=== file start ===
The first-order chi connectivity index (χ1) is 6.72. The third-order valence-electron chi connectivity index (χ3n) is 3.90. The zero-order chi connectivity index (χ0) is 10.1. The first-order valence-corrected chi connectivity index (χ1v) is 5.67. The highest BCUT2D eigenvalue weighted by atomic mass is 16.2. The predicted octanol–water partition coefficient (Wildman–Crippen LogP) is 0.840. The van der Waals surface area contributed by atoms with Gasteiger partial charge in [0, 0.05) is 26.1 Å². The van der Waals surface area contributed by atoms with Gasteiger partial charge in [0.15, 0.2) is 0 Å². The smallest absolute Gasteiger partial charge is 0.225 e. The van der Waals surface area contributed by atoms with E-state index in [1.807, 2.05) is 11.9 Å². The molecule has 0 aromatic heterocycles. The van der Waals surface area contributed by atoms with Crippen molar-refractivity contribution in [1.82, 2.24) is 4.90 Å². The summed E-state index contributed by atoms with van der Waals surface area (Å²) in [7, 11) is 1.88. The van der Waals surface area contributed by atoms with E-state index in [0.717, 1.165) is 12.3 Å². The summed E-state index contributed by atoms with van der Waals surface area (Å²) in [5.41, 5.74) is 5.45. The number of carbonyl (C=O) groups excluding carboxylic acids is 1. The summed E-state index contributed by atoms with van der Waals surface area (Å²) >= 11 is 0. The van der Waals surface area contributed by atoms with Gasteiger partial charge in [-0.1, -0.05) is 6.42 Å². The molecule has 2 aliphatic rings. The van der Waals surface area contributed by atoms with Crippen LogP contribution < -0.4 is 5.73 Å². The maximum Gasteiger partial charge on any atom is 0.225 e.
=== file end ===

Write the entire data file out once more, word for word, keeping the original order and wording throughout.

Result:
The first-order chi connectivity index (χ1) is 6.72. The third-order valence-electron chi connectivity index (χ3n) is 3.90. The zero-order chi connectivity index (χ0) is 10.1. The first-order valence-corrected chi connectivity index (χ1v) is 5.67. The highest BCUT2D eigenvalue weighted by atomic mass is 16.2. The predicted octanol–water partition coefficient (Wildman–Crippen LogP) is 0.840. The van der Waals surface area contributed by atoms with Gasteiger partial charge in [0, 0.05) is 26.1 Å². The van der Waals surface area contributed by atoms with Gasteiger partial charge in [0.15, 0.2) is 0 Å². The smallest absolute Gasteiger partial charge is 0.225 e. The van der Waals surface area contributed by atoms with E-state index in [1.807, 2.05) is 11.9 Å². The molecule has 0 aromatic heterocycles. The van der Waals surface area contributed by atoms with Crippen molar-refractivity contribution in [1.82, 2.24) is 4.90 Å². The summed E-state index contributed by atoms with van der Waals surface area (Å²) in [7, 11) is 1.88. The van der Waals surface area contributed by atoms with E-state index in [0.717, 1.165) is 12.3 Å². The summed E-state index contributed by atoms with van der Waals surface area (Å²) in [5.41, 5.74) is 5.45. The number of carbonyl (C=O) groups excluding carboxylic acids is 1. The summed E-state index contributed by atoms with van der Waals surface area (Å²) >= 11 is 0. The van der Waals surface area contributed by atoms with Gasteiger partial charge in [-0.1, -0.05) is 6.42 Å². The molecule has 2 aliphatic rings. The van der Waals surface area contributed by atoms with Crippen LogP contribution < -0.4 is 5.73 Å². The maximum Gasteiger partial charge on any atom is 0.225 e.